16-year-old Helena Muffly wrote exactly 100 years ago today:
Monday, October 9, 1911: Had examinations today. Weren’t as hard as I expected they would be.
Her middle-aged granddaughter’s comments 100 years later:
It’s always a good sign when you feel good after an exam. It sounds like Grandma probably learned what her teacher wanted her to know. Today we worry so much about student performance—and whether they’ve learned what they were supposed to learn.
A hundred years ago people believed that schools had several purposes. According to a 1911 book:
The public school performs one of its greatest functions in developing common knowledge, habits, and ideals in its future citizens, a function that it could not perform if all school teaching and regulation of conduct were individual. A common standard of knowledge, power, and achievement, to which everyone is expected to conform, helps to mould the life of an individual in a normal way and to fix in his mind and character standards by means of which his achievements and ideals may be guided.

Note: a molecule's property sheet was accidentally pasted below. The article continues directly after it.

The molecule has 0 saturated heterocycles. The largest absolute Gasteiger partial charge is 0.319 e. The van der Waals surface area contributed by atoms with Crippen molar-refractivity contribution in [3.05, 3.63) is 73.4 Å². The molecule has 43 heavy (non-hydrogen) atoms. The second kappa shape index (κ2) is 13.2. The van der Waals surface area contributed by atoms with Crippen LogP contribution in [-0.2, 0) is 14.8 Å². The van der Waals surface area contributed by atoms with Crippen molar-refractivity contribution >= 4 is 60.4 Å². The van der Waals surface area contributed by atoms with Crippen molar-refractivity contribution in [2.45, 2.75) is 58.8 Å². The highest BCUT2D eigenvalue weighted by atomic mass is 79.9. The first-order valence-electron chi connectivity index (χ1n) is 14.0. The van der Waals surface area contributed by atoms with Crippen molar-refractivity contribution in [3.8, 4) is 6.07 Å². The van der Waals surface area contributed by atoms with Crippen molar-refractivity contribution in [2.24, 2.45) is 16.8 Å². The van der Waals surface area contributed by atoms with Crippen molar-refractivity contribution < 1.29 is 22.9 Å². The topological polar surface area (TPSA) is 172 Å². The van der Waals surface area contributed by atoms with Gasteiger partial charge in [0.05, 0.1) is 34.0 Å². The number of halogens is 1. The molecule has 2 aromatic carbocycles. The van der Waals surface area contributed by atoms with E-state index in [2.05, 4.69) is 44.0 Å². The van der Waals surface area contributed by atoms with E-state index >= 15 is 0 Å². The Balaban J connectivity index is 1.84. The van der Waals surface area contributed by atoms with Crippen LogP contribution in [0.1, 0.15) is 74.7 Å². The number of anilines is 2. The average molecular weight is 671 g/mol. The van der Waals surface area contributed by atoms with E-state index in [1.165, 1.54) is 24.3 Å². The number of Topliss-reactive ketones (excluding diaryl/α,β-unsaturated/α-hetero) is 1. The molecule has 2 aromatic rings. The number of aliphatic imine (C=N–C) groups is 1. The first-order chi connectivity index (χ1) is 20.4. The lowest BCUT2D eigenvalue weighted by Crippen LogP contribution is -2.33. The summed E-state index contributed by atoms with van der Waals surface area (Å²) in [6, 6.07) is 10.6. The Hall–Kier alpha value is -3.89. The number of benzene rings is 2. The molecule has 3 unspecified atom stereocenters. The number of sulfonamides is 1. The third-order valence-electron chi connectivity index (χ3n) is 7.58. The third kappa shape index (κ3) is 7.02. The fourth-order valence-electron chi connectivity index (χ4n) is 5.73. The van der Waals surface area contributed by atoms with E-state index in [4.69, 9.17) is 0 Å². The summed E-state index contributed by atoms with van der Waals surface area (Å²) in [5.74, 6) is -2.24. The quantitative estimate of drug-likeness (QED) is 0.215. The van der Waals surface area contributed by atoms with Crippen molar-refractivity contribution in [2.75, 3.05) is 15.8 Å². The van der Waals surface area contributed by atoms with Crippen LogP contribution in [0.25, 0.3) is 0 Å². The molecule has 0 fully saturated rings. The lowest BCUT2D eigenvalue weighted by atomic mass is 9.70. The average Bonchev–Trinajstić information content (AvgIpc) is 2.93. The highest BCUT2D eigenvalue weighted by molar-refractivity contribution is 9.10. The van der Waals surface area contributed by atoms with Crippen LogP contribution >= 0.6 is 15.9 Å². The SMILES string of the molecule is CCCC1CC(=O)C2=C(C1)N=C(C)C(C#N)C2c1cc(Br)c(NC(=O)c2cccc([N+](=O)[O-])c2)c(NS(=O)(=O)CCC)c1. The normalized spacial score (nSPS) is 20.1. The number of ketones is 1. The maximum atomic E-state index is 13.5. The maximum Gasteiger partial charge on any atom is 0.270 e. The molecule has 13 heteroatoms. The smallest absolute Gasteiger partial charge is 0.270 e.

The Making of the Individual (1911) by E.A. Kirkpatrick